Preparing for Hot Days and Heat Waves on the Mornington Peninsula

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Extreme heat or heatwaves pose a significant health risk, and result in more deaths than all other natural disasters combined in Australia, including bushfires.

Some people are more vulnerable to heatwaves. More vulnerable groups can include people with medical conditions, children, older people, pregnant women, and people living in inadequate housing or experiencing homelessness. Beyond health impacts, extreme heat affects infrastructure, services, the environment, pets, and wildlife. Climate change intensifies heatwaves, straining emergency services, and healthcare services. 

Take heat seriously

Heat-related illness can range from mild conditions such as a rash or cramps to very serious conditions such as heat stroke, which can cause death.  

In an emergency call 000.

For more information on heat-related illness visit: Extreme heat - Better Health Channel

Before a Heat Wave

  • Download the Vic Emergency App – this is vital for staying informed and safe.
  • Consider how you will keep your house cool – open the windows overnight and then shut the house up early - consider external blinds on the sides of the house facing the sun. Close the blinds and curtains.
  • Check that your fan or air-conditioner is in good working order.
  • Think of friends, family or neighbours who might be vulnerable and what extra support they might need.
  • Reschedule or reconsider any plans that will involve a lot of sun exposure.
  • Be prepared in the event of a heat related power outage. Tips on how to prevent and to prepare for a power outage can be found here. Power Outage – Emergency Prepare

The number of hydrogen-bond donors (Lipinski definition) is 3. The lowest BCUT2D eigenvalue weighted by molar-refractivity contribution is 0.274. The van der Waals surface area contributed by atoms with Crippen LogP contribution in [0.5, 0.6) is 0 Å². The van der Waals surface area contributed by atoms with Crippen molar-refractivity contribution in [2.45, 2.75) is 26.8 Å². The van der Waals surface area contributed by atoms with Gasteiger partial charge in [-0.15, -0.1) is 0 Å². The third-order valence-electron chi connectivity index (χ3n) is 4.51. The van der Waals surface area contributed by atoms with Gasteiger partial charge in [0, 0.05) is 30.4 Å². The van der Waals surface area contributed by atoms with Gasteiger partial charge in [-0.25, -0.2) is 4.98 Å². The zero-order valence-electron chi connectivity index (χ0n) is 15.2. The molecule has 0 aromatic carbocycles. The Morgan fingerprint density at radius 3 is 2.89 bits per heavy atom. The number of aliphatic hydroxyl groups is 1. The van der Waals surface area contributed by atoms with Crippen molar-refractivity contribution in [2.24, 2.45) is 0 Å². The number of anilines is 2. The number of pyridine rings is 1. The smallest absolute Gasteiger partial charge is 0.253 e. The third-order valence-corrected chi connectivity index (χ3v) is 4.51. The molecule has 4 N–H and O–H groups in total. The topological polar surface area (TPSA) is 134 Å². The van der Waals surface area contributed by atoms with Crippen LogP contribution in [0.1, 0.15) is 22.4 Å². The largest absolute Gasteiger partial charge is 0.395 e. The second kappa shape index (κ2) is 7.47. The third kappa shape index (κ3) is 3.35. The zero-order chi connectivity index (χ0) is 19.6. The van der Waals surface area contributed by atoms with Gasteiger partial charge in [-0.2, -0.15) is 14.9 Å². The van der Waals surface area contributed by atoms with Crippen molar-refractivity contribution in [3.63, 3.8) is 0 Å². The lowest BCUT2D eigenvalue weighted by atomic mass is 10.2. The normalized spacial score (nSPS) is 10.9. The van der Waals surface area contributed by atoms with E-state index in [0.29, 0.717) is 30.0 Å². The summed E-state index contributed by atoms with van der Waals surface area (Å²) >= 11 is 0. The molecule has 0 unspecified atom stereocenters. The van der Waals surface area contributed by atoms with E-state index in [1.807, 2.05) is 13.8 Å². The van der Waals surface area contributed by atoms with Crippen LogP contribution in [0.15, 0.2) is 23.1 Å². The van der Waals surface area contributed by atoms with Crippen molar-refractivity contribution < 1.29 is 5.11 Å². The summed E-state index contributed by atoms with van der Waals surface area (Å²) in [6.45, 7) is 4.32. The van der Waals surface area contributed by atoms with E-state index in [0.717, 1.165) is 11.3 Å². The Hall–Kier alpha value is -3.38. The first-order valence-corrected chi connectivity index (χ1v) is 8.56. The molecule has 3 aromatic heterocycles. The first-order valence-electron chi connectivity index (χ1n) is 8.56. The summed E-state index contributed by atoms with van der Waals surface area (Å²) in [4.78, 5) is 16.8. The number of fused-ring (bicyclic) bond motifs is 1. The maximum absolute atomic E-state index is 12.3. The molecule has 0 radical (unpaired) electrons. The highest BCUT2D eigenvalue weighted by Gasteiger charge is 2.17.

• Have a radio or mobile phone available for updates - Find your local radio frequency. Melbourne and Mornington Peninsula ABC Radio - 774 AM

During a Heat Wave 

Keep cool – seek shelter from the heat in your home or in the shade. Cool your body down by wetting the skin with spray bottles, cold water immersion, wet clothing, misting fans, foot immersions in cold water. Circulate the air around you by using fans and air conditioning if possible. If it’s just too hot at your place, consider visiting an air-conditioned place.

Stay hydrated – Drink more water during hot weather (200mL every 15 to 20 minutes), regardless of how active you are. Do not wait until you are thirsty to drink. Drink plenty of water or other cool, non-alcoholic fluids. Avoid alcohol or drinks that contain lots of sugar.

Protect yourself outside – if you must be outdoors, protect yourself from the sun.  Cover exposed skin with lightweight clothes, natural fibres if possible, such as cotton or linen, use sunscreen, wear a hat, and sunglasses.

Move in the cooler parts of the day - whether it’s work or play, too much physical activity on a hot day can lead to heat stress. If you can, restrict activity or travel to cooler parts of the day.

Never leave people or pets in cars – even on cool days or if the windows are left open a fraction. Cars can heat up to dangerous temperatures very quickly. People and pets left unattended in parked cars for even a few minutes are at risk of serious heat-related illnesses and possibly death.

Watch out for others – check on people who may need help coping with the heat.

Watch out for your pets – provide shade outdoors and lots of fresh, cool drinking water.  Consider freezing a mix of diluted stock and treats to make a cooling ice block.  Bring your pets indoors during the hottest part of the day.

Fill up your bird baths with water or leave water outside for wildlife.

Download the Shire’s Hot Tips for Staying Cool flyer here.(PDF, 1MB)

Useful web links 

Are you prepared for a heatwave?